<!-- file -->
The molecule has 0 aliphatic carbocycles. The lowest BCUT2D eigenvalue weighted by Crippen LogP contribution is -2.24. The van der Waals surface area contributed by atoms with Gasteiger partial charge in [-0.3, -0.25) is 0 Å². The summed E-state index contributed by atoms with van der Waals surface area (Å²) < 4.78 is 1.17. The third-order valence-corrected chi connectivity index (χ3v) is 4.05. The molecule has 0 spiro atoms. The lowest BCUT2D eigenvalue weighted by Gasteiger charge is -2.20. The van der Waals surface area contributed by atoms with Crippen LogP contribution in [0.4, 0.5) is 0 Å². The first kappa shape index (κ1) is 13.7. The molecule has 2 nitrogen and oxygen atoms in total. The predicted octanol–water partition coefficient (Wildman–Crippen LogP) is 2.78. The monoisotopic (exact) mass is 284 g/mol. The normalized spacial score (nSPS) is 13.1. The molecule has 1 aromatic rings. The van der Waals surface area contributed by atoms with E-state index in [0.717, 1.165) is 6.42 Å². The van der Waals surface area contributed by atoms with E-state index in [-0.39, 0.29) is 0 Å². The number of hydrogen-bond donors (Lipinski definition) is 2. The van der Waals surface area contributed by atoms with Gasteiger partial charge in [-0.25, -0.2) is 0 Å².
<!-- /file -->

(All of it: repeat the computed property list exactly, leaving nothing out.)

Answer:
The molecule has 0 aliphatic carbocycles. The lowest BCUT2D eigenvalue weighted by Crippen LogP contribution is -2.24. The van der Waals surface area contributed by atoms with Gasteiger partial charge in [-0.3, -0.25) is 0 Å². The summed E-state index contributed by atoms with van der Waals surface area (Å²) < 4.78 is 1.17. The third-order valence-corrected chi connectivity index (χ3v) is 4.05. The molecule has 0 spiro atoms. The lowest BCUT2D eigenvalue weighted by Gasteiger charge is -2.20. The van der Waals surface area contributed by atoms with Crippen LogP contribution in [0.4, 0.5) is 0 Å². The first kappa shape index (κ1) is 13.7. The molecule has 2 nitrogen and oxygen atoms in total. The predicted octanol–water partition coefficient (Wildman–Crippen LogP) is 2.78. The monoisotopic (exact) mass is 284 g/mol. The normalized spacial score (nSPS) is 13.1. The molecule has 1 aromatic rings. The van der Waals surface area contributed by atoms with E-state index in [0.717, 1.165) is 6.42 Å². The van der Waals surface area contributed by atoms with E-state index in [-0.39, 0.29) is 0 Å². The number of hydrogen-bond donors (Lipinski definition) is 2. The van der Waals surface area contributed by atoms with Gasteiger partial charge in [-0.25, -0.2) is 0 Å².